Missing Targets

Counterproductive drug control efforts in Afghanistan
TNI Drug Policy Briefing Nr. 24
September 2007

Despite efforts by the Afghan government and the international community to reduce poppy cultivation, opium production in Afghanistan has once again reached record levels in 2007. The United Nations Office on Drugs  and Crime (UNODC) annual survey estimates that 193,000 hectares is under poppy cultivation, a 17 per cent increase on the record levels of 2006, yielding a harvest of 8,200 mt (an increase of 34 per cent). The main policy instruments to bring down these figures - eradication of opium poppy fields and implementing alternative livelihoods projects - are missing their targets.

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As a result pressure is growing to start aerial chemical spraying of poppy fields, and calls to involve foreign troops in interdiction efforts are getting louder. In this briefing TNI argues that, such overreactions will worsen an already deteriorating security situation. Policy responses should instead be based on a better understanding of local, national and global trends in the opium/heroin market and a more sophisticated analysis of the nature of the drugs-and-conflict connections in Afghanistan today.

None of the responses dominating the public and policy debates –stepping up eradication, a focus on interdiction, more funds for Alternative Livelihoods or a licensing of opium production- fully take into account the reality of an existing global demand for heroin.

The international community needs to face the reality that the entrenched illicit economy in war-torn Afghanistan will not dwindle easily, and that pursuing illusion s of quick solutions will do more harm than good. As a recent report by UNODC and the World Bank warns: “While the drug industry itself constitutes a serious threat to the state-building agenda in Afghanistan, ill considered counter-narcotics actions can be counterproductive in terms of governance, possibly exacerbating an already difficult situation.”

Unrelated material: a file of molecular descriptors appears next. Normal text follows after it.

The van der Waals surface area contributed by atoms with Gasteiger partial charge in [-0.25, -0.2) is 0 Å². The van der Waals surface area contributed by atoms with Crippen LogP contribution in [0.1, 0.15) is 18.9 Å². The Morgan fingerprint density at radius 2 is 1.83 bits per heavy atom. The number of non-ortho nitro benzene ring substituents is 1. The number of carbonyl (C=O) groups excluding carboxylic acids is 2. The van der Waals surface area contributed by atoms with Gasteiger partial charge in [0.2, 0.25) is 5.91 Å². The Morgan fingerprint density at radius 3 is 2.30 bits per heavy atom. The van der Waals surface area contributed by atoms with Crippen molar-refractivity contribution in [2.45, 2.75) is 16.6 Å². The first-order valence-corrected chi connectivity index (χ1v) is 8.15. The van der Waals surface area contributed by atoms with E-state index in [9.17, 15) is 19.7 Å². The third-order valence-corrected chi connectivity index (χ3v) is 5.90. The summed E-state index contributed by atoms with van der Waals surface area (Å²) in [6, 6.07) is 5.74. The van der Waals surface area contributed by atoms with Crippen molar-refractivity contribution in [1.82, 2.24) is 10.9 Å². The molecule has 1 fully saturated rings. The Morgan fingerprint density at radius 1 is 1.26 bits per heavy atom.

• Aerial spraying will have severely negative social and security impacts and should not be considered.

• ‘Targeted’ eradication has so far been a myth. The critical adverse impact is on poor farmers, share croppers and rural wage labourers.

• Alternative Livelihoods alone will not turn around the opium economy. No major impact can be expected from pilot projects except as a laboratory to experiment with approaches of what might work.

• In the absence of a better understanding of trafficking networks and markets it would be unwise for ISAF to become involved in interdiction.

• More attention should be paid to market dynamics as a major factor determining policy outcomes. Illicit drug market analysis at the local, national and global levels should inform policy making.

• Conflict-sensitive drug policies need to be designed that take into account the full complexity of the links between drugs and conflict, instead of over-emphasising the single aspect of Taliban opium earnings.

• The focus should be on longer-term development, reconstruction and peace-building efforts, which could mean deprioritising drug control for the short term.

• There is no alternative to a sustained long-term effort that fully takes into account the reality of existing global demand for heroin.